Photo Credit: Yonatan Sindel/Flash90
MK Keti Shitrit, May 23, 2022.

Likud MK Ketty Shitrit, who represented the coalition parties at the now-dispersed talks at the president’s residence, said tearfully on Friday: “When I received the assignment, I thought I was going to fix something in this nation, for real. That the fights would finally stop, all these bad things – they (the anarchists) were going to murder one of my friends.”

Meanwhile, according to Reshet Bet radio, Finance Committee Chairman MK Moshe Gafni (UTJ) said last week in a closed conversation that he expects the enactment of the override clause of the judicial reform. “We will not give up on the override clause,” Gafni insisted.


In case you just joined our program, let’s review: The opposition walked out on the negotiations on Wednesday. They had threatened to walk out if one of the MKs in the committee to appoint judges is not a member of the opposition. Yesh Atid MK Karine Elharrar was elected, but they walked anyway after Prime Minister Benjamin Netanyahu, seeing that he could not guarantee the vote for a coalition MK, suspended the procedure for a month.

On Wednesday night, National Union Chairman Benny Gantz issued the following joint statement with Yesh Atid Chairman Yair Lapid: “What happened here today is that the prime minister decided to go against the state. In five words: Benjamin Netanyahu against the State of Israel (it’s 5 in Hebrew – DI). He tried and failed. I congratulate the responsible Knesset members who made the right choice. … I am troubled because Netanyahu collapsed.”

Before the start of the negotiations in his residence, President Yitzhak Herzog warned that he would name the culprit should one of the sides blow up the talks. What do you know, he didn’t. It’s been four days. Crickets.

Ketty Shitrit told Reshet Bet Radio on Sunday that despite her sadness, she had been a fool to trust that Gantz and Lapid were truly interested in coming up with agreements on a practical set of reforms that all the sides would uphold. She said that her recommendation to her party is to go back to the slow and painstaking process of “one-sided” legislation and pass it, bill after bill, relying on those elusive 64 votes that were not enough to elect Netanyahu’s choice opposition MK to the committee.

The fact is two bills are already on the plenum’s table since the winter session: the composition of the committee to appoint judges and the restrictions of the reasonability doctrine. If the votes are there, as Shitrit and others in the coalition believe, then go for it.

It won’t happen, of course, because PM Netanyahu won’t let it. The last thing Netanyahu wants is a repeat of the violent mob protests, in cahoots with pilots, reservists, bankers, hi-tech moguls, and the national trade union. In Israel’s democracy, the fact that this mob represents only 46 Knesset mandates on a very good day is meaningless. They are prepared to burn down the country – and that is their mandate. It could be said that Netanyahu is less afraid of Iran than he is of the country’s elites and their extremely well-funded, organized, and dedicated crowds of protesters.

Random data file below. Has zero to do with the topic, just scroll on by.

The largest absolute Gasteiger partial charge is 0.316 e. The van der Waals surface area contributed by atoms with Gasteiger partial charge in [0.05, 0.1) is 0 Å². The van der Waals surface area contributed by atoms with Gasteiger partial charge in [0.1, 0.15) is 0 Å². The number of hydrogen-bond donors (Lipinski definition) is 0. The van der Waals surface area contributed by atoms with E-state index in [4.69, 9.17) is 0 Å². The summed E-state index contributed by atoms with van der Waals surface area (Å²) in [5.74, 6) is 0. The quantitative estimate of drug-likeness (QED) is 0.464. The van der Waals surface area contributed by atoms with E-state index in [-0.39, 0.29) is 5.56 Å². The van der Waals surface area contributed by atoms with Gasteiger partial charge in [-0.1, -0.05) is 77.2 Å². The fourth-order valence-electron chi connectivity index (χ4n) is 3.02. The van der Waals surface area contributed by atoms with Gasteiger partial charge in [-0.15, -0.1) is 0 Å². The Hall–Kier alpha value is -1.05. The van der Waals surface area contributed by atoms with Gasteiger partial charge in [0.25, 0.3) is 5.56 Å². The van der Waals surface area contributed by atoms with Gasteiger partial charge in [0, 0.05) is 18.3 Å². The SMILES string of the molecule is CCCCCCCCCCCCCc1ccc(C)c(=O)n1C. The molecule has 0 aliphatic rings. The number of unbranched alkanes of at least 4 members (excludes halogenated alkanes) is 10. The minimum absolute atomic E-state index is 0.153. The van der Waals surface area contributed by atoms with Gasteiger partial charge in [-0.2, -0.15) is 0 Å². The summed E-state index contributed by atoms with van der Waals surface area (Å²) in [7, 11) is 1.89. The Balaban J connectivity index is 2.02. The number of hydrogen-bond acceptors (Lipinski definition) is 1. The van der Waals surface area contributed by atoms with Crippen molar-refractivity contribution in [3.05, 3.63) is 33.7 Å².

Netanyahu promised the credit rating companies there would not be a repeat of mayhem in the streets that scares off investors. He understands economics, he understands mob psychology, and he understands he can’t win this one.

But Netanyahu is not the mighty ruler he used to be. There are cracks in his dominion over the Likud party, and there are even bigger cracks in his ability to scare his coalition partners. This, by the way, is why Netanyahu decided to shut down the selection of MKs to the committee to appoint judges: the coalition representation was promised to Otzma Yehudit in the coalition agreements. When Likud MK Tali Gottlieb broke rank and announced her candidacy, Netanyahu screamed at her that in all his years in the Knesset, he had never seen anyone defy coalition discipline as she had done (he had, more than once). But Netanyahu didn’t fear only Gottlieb – he feared his members who would vote for her in defiance of his leadership.

And now, MK Gafni, representing one of the five legs of the coalition, is demanding the override clause. He needs it to be able to ignore a Supreme Court decision that would annul a draft bill with special allowance for Haredi young men. And unlike other coalition member parties, UTJ would not be in political danger should it decide to leave the government for the sake of defending Haredim from serving in the IDF. If that’s the one move on which they run in the next election, they are in no danger of losing – they could only add a mandate.

Netanyahu’s solution for all of the above is going to be procrastination. It’s his favorite tool in the toolbox: delay, postpone, ask the court for more time – anything to avoid giving the mobs another reason to paralyze the country.

They were out on Kaplan Street for the 24th Saturday night in a row, but their lines had clearly thinned out. The supportive mainstream media reported “101,000” demonstrators. But if you watched the video reports you could tell it was 30,000 tops. Netanyahu knows the protests are diminishing. Come July 1, many affluent Israelis, the folks who bring their Israeli flags to Kaplan Street, will be in Europe and the US on their well-earned summer vacations. This is not the time Bibi wants to poke the bear. He wants the bear sleepy.

Of course, having written all the above, on Sunday morning Netanyahu announced that the government will begin taking concrete steps this week to start fixing the judicial system. According to reporter Amit Segal, Netanyahu believes that working on some of the smaller individual reforms won’t reactivate the protesters.


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